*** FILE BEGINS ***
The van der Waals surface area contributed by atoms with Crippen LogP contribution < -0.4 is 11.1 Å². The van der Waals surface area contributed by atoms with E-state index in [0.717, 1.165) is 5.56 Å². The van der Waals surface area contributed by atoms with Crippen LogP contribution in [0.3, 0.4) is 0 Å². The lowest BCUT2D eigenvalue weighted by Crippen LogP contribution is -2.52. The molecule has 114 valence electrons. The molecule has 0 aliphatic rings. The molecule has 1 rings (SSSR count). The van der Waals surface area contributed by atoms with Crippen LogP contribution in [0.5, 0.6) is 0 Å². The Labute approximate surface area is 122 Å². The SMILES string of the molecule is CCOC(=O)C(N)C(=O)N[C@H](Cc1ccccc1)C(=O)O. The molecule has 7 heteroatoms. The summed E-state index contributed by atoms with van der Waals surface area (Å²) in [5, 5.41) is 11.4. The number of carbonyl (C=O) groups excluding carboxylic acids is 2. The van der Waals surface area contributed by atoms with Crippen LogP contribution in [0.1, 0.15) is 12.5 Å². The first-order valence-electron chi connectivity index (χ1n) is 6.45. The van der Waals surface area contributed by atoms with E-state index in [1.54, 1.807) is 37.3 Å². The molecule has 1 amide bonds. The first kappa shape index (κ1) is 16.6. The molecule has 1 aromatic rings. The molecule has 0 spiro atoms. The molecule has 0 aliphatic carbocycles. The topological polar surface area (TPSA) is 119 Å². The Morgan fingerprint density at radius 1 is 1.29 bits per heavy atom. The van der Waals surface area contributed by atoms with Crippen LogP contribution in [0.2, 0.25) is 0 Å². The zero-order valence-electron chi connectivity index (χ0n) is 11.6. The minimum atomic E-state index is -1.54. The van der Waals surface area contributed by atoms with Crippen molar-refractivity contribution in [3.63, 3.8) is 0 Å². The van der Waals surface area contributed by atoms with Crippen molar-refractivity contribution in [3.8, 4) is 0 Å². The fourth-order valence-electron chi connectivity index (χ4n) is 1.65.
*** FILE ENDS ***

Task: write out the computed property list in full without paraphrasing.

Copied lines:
The van der Waals surface area contributed by atoms with Crippen LogP contribution < -0.4 is 11.1 Å². The van der Waals surface area contributed by atoms with E-state index in [0.717, 1.165) is 5.56 Å². The van der Waals surface area contributed by atoms with Crippen LogP contribution in [0.3, 0.4) is 0 Å². The lowest BCUT2D eigenvalue weighted by Crippen LogP contribution is -2.52. The molecule has 114 valence electrons. The molecule has 0 aliphatic rings. The molecule has 1 rings (SSSR count). The van der Waals surface area contributed by atoms with Crippen LogP contribution in [0.5, 0.6) is 0 Å². The Labute approximate surface area is 122 Å². The SMILES string of the molecule is CCOC(=O)C(N)C(=O)N[C@H](Cc1ccccc1)C(=O)O. The molecule has 7 heteroatoms. The summed E-state index contributed by atoms with van der Waals surface area (Å²) in [5, 5.41) is 11.4. The number of carbonyl (C=O) groups excluding carboxylic acids is 2. The van der Waals surface area contributed by atoms with Crippen LogP contribution in [0.1, 0.15) is 12.5 Å². The first-order valence-electron chi connectivity index (χ1n) is 6.45. The van der Waals surface area contributed by atoms with E-state index in [1.54, 1.807) is 37.3 Å². The molecule has 1 amide bonds. The first kappa shape index (κ1) is 16.6. The molecule has 1 aromatic rings. The molecule has 0 spiro atoms. The molecule has 0 aliphatic carbocycles. The topological polar surface area (TPSA) is 119 Å². The Morgan fingerprint density at radius 1 is 1.29 bits per heavy atom. The van der Waals surface area contributed by atoms with Crippen LogP contribution in [0.2, 0.25) is 0 Å². The zero-order valence-electron chi connectivity index (χ0n) is 11.6. The minimum atomic E-state index is -1.54. The van der Waals surface area contributed by atoms with Crippen molar-refractivity contribution in [3.63, 3.8) is 0 Å². The van der Waals surface area contributed by atoms with Crippen molar-refractivity contribution in [3.8, 4) is 0 Å². The fourth-order valence-electron chi connectivity index (χ4n) is 1.65.